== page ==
Contemporary romance

  3. summersrye says:

    What a great post, Julie. Imaginative and personal but professional. Okay, here is me, scribbling my offering of sage advise: Rethink everything you ever thought you knew about publishing. Open yourself up to creative suggestions from those who have walked before you. Never be afraid to ask questions, even the dumbest one had to be asked by someone somewhere. Or else there would never be an answer. And most of all, always be true to yourself. Write for you first, all others second. You cannot be who others want you to be and you can’t sell yourself if you don’t like who you are. And have fun– this being published thing is a dream so many other deserving individuals will never get to experience, like childbirth, so treasure every good and bad experience/ edit/review/ signing/ etc.. that comes your way. okay, next?

    • Very good advice. I can’t be the only one whose fantasy of “life as a published author” isn’t anywhere close to reality. We are very fortunate that fellow authors are willing to give advice. You don’t find that much in other art arenas. Your advice to be true to yourself is spot on, as well. It gets me in trouble at times–because I swear a lot–but hey, I gotta be me. Thanks for participating.

  4. Great post, Julie! My best advice would be to plan ahead, but take it one day at a time. Remember, Rome wasn’t built in a day, and neither is a writer’s career.

    • Truth. It is the rare novel that is a breakout success. Was it Dr. Seuss who said, “Slow and steady, steady and slow. That’s the way we like to go.” Or was that Disney?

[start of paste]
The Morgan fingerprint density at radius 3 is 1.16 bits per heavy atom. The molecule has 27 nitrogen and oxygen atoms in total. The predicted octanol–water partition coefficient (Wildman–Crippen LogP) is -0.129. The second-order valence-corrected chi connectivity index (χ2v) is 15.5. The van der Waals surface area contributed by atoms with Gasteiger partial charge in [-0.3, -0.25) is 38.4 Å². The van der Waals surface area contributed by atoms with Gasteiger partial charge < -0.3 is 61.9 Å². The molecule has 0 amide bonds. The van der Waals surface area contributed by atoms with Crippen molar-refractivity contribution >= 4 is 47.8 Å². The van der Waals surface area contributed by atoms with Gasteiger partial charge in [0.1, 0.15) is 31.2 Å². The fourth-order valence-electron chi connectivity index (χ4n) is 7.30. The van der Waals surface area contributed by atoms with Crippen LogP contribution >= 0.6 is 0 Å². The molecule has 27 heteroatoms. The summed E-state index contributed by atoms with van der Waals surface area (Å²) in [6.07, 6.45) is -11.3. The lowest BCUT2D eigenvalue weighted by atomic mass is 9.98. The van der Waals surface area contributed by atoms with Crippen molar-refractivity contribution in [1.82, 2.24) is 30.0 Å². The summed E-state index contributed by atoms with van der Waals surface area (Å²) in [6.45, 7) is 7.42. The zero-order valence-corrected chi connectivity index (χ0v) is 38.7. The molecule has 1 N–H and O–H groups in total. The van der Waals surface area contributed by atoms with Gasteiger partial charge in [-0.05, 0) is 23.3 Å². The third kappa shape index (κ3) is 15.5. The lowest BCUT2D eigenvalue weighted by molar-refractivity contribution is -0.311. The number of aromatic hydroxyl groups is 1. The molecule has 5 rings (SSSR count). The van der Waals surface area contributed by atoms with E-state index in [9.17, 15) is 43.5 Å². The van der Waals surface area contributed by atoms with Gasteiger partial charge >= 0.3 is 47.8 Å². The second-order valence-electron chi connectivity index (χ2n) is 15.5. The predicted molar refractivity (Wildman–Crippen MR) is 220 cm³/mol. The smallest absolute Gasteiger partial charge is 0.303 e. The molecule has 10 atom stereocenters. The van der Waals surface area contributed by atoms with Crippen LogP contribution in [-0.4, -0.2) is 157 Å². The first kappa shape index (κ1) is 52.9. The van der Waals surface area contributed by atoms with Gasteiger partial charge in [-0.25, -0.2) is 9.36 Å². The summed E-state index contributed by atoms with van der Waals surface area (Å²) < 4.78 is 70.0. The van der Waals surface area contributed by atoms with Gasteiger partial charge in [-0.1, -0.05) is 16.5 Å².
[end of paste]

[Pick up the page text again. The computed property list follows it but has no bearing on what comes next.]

5. bonniegill says:

    Hi Julie,
    My advise is if you’re writing romance join RWA. Also, I highly recommend taking Margie Lawson’s workshops.

  6. I’m having as hard a time here as you do at those baby showers! LOL I just signed with my ninth publisher for what will be my 20th published novel, and it’s hard to look back over the years and give solid advice to people who are embarking on the journey in a much different world than it was when I started.

    I think, though, that of all thing possibilities roiling around in my head, I’d say…go easy on yourself.

    Education is prime. Absorb as much as possible so you can make the best possible decisions, knowing the pros and cons, the potential benefits and consequences. But it can’t help you prepare for *everything*. There will be times something hits you hard–pressure to promote, to sell, to get great reviews, to write faster or better or more or different, to engage and be friends with the whole world and make money or it’s not worth it and on and on… It’s hard not to beat ourselves up sometimes for not being or doing more.

    So that’s my advice. Don’t do it. Whenever you start to feel that way, tell yourself to stop. That you’ve done a great job, and no one could ask for more. 🙂

    Oh! Also, celebrate every little thing that makes you feel good about being a writer. One tiny good thing can counter a boatload of not-so-good.

    (Sorry. I always try to be brief but never ever manage it…)

    • Never be brief, Miss Natalie. You are wonderful as you are, and you’re one of the reasons I stay a member of CPRW. You are always so friendly and helpful. Each of us would be wise to take your advice. Giving myself credit is difficult. I’m harder on myself than anyone ever could be. My drive to succeed sometimes causes me to feel like I should be a bit farther along in my writing career. It can feel hopeless, at times. Any author will tell you that. But there are moments to celebrate, as you suggest, like being able to walk into a library and know that your work is sitting there nestled amongst the other books on those shelves.

  7. Beth Carter says:

    What an insightful, heartfelt post. LOVE it. I agree about letting readers get to know
    you. Don’t constantly “sell.” You must market but I wouldn’t do it daily (or twice a day–horrors) like some. Also, have launch parties (cyber or not) to give back to readers and involve them in the process by having contests and giveaways. Also have traditional book signings if you have a print book. It’s fun to meet readers!